In the far western Pacific Coast, hogs brought American and British empires into conflict. The setting was San Juan Island, located in the San Juan de Fuca Straits that separated the United States from what is now known as British Columbia. In 1846, the United States and Great Britain agreed to a border that extended from the forty-ninth parallel into the channel that separated Vancouver Island from the mainland and followed the channel through the straits to the Pacific. Both nations, however, claimed San Juan Island, and both Americans and Britons occupied the island during the 1850s, including a Hudson's Bay Company representative named Charles Griffin, who owned a sheep ranch that was the primary battleground of the 1859 Pig War.

An American settler and an English pig provided the tinder for this conflict. In 1859, American Lyman Cutlar staked a claim on Griffin's ranch, known locally as Belle Vue Farm, where he built a cabin and planted a potato patch. When one of Griffin's hogs entered Cutlar's potato patch and began to forage, Cutlar shot and killed it. Cutlar offered to provide Griffin with a replacement pig or to pay the fair market price for the dead animal, but Griffin insisted on a hundred-dollar payment, far in excess of fair value. American settlers reported the incident to the US Army commander of the department in the Pacific Northwest, who ordered a company of US Infantry to the island to assert American rights. Soon, however, British ships and troops arrived and established camp. A stalemate ensued, but by October cooler heads prevailed. British and American military commanders agreed to a joint occupation, which lasted until 1872. That year an international commission determined that the island belonged to the United States. Subsequent generations downplayed the significance of the Pig War, but it demonstrated the continued place that hogs played on the settlement frontier and the potential they posed for provoking conflict.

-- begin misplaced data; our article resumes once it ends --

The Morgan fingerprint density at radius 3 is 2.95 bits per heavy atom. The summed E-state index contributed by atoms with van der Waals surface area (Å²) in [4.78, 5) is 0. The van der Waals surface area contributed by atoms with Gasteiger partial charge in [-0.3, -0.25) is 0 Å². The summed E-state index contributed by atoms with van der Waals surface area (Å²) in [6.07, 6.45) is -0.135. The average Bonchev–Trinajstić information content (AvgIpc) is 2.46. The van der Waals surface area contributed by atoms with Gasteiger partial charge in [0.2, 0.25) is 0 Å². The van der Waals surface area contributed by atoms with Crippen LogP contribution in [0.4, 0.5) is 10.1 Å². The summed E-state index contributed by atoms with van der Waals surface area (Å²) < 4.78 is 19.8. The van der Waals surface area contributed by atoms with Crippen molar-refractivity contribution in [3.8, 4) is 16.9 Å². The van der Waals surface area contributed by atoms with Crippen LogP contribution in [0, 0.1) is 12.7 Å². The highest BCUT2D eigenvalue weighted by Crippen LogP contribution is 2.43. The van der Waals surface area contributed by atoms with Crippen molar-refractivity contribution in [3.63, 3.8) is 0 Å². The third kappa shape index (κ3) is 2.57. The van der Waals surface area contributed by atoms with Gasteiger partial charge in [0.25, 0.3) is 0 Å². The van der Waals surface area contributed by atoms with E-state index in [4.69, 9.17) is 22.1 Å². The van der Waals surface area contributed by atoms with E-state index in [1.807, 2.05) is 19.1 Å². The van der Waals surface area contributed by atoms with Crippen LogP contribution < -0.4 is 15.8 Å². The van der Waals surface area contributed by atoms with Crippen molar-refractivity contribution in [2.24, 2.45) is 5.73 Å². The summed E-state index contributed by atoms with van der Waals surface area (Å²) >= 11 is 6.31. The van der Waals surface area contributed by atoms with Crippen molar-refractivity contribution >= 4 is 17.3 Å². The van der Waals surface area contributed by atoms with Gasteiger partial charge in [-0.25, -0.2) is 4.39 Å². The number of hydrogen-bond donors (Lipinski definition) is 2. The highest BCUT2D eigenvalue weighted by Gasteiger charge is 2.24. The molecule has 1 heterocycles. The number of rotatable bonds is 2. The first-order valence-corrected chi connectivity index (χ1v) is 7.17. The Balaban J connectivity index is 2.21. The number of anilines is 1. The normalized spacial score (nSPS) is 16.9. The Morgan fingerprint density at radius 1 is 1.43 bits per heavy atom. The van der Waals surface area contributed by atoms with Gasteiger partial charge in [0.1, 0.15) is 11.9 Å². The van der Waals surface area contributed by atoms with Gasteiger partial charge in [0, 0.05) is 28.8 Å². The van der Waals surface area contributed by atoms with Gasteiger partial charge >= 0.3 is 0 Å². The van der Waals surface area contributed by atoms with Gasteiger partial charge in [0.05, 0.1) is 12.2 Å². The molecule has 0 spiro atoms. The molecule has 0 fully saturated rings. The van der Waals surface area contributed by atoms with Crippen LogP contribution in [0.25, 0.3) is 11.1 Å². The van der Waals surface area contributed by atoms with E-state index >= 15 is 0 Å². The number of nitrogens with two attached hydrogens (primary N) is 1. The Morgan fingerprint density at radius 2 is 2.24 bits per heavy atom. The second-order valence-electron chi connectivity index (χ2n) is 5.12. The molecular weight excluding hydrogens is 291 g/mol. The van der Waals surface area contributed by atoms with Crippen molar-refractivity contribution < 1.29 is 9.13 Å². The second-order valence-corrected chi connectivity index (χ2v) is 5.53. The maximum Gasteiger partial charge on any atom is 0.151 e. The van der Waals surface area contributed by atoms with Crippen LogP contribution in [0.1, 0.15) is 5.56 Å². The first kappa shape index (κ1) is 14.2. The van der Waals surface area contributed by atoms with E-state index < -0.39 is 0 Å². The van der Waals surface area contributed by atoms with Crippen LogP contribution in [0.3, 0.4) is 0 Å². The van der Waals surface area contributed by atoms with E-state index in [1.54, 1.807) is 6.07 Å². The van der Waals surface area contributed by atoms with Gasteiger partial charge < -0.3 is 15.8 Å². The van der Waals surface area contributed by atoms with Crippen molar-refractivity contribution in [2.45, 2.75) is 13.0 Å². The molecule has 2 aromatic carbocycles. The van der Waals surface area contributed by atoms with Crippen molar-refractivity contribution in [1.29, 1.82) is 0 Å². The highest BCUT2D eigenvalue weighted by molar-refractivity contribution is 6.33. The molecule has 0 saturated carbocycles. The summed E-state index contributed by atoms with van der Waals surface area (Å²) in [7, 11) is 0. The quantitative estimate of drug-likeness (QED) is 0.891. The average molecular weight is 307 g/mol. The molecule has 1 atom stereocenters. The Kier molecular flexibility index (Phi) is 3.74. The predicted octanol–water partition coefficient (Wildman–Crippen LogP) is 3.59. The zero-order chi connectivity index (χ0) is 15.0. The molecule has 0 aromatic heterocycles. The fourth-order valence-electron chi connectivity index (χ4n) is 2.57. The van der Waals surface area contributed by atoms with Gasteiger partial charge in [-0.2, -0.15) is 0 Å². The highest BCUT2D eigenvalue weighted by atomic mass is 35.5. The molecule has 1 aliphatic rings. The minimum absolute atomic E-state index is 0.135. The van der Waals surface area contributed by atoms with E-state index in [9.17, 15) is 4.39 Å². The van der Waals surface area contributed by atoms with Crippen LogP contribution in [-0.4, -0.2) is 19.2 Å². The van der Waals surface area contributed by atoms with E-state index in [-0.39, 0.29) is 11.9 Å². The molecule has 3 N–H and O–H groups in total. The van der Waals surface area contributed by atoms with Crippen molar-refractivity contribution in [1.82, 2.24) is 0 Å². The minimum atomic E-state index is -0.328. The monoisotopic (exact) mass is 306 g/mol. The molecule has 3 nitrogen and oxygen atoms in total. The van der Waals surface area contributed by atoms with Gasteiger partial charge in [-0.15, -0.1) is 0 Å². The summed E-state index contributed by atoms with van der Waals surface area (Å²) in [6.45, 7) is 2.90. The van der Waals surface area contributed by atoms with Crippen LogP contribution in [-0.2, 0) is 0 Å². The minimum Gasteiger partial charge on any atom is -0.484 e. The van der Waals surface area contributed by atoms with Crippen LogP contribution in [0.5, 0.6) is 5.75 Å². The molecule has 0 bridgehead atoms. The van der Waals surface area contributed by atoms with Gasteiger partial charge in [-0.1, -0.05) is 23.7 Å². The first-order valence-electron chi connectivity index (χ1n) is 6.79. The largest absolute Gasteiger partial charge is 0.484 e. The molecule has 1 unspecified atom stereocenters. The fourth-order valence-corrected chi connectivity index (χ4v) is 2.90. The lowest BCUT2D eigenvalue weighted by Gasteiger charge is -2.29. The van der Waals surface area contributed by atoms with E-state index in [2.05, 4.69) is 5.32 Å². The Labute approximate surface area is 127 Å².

During the American Civil War, pork was critical for soldiers and civilians in the United States and newly created Confederacy. In 1860, the states that eventually composed the Confederacy were home to seventeen million pigs, while the loyal states possessed nineteen million. Northern and southern farmers alike sold millions of hogs to government buyers or, in the Confederacy, used pork to pay taxes. Pigs were casualties and prizes of war during military campaigns, meeting their end at the hands of foraging parties or driven away from the path of the armies by their owners to protect them for home use or sale. Wartime demand for pork taxed farmers in both nations, resulting in significant declines in livestock numbers during the war years.

Early in 1861, southerners recognized their dependence on outside sources of pork. Historian Paul Gates noted that both the individual Confederate states and the general government imported as much pork as possible from the northwestern states during the secession crisis. Together, the Confederate government, the states, and private individuals in the South purchased approximately 1.2 million of the 3 million American hogs packed during the 1860–1861 season. As long as the war was brief, the Confederacy could survive a meat shortage.


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Table of Contents

List of Illustrations      



1. Making American Gehography     

2. Hogs at Home on the Range           

3. Working People’s Food      

4. Pigs and the Urban Slop Bucket     

5. To Market, to Market       

6. Swine Plagues     

7. Making Bacon and White Meat     

8. Science and the Swineherd 

Coda: The Future of Hogs in America